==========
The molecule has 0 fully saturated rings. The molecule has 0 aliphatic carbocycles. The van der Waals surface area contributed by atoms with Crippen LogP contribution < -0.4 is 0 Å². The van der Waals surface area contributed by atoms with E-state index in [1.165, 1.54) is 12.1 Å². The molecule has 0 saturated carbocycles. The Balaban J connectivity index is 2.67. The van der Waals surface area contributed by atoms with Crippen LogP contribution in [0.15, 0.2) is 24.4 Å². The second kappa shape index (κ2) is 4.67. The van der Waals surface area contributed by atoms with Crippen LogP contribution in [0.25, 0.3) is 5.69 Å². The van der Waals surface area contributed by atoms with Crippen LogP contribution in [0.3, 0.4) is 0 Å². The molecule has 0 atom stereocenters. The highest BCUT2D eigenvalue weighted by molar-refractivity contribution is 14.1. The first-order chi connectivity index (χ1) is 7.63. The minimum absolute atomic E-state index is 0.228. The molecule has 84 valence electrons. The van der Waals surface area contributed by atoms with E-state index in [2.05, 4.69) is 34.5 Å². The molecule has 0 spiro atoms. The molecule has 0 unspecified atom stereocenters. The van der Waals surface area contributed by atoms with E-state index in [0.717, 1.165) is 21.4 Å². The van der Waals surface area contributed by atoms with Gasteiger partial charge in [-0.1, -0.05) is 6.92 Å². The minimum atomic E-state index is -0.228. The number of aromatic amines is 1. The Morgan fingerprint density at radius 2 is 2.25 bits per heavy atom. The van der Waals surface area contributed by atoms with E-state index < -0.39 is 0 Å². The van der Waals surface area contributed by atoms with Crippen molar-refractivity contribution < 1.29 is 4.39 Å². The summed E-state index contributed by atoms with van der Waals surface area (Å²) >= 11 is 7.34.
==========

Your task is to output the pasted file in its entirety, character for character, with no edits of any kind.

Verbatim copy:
The molecule has 0 fully saturated rings. The molecule has 0 aliphatic carbocycles. The van der Waals surface area contributed by atoms with Crippen LogP contribution < -0.4 is 0 Å². The van der Waals surface area contributed by atoms with E-state index in [1.165, 1.54) is 12.1 Å². The molecule has 0 saturated carbocycles. The Balaban J connectivity index is 2.67. The van der Waals surface area contributed by atoms with Crippen LogP contribution in [0.15, 0.2) is 24.4 Å². The second kappa shape index (κ2) is 4.67. The van der Waals surface area contributed by atoms with Crippen LogP contribution in [0.25, 0.3) is 5.69 Å². The van der Waals surface area contributed by atoms with Crippen LogP contribution in [0.3, 0.4) is 0 Å². The molecule has 0 atom stereocenters. The highest BCUT2D eigenvalue weighted by molar-refractivity contribution is 14.1. The first-order chi connectivity index (χ1) is 7.63. The minimum absolute atomic E-state index is 0.228. The molecule has 84 valence electrons. The van der Waals surface area contributed by atoms with E-state index in [2.05, 4.69) is 34.5 Å². The molecule has 0 spiro atoms. The molecule has 0 unspecified atom stereocenters. The van der Waals surface area contributed by atoms with E-state index in [0.717, 1.165) is 21.4 Å². The van der Waals surface area contributed by atoms with Gasteiger partial charge in [-0.1, -0.05) is 6.92 Å². The minimum atomic E-state index is -0.228. The number of aromatic amines is 1. The Morgan fingerprint density at radius 2 is 2.25 bits per heavy atom. The van der Waals surface area contributed by atoms with E-state index < -0.39 is 0 Å². The van der Waals surface area contributed by atoms with Crippen molar-refractivity contribution < 1.29 is 4.39 Å². The summed E-state index contributed by atoms with van der Waals surface area (Å²) >= 11 is 7.34.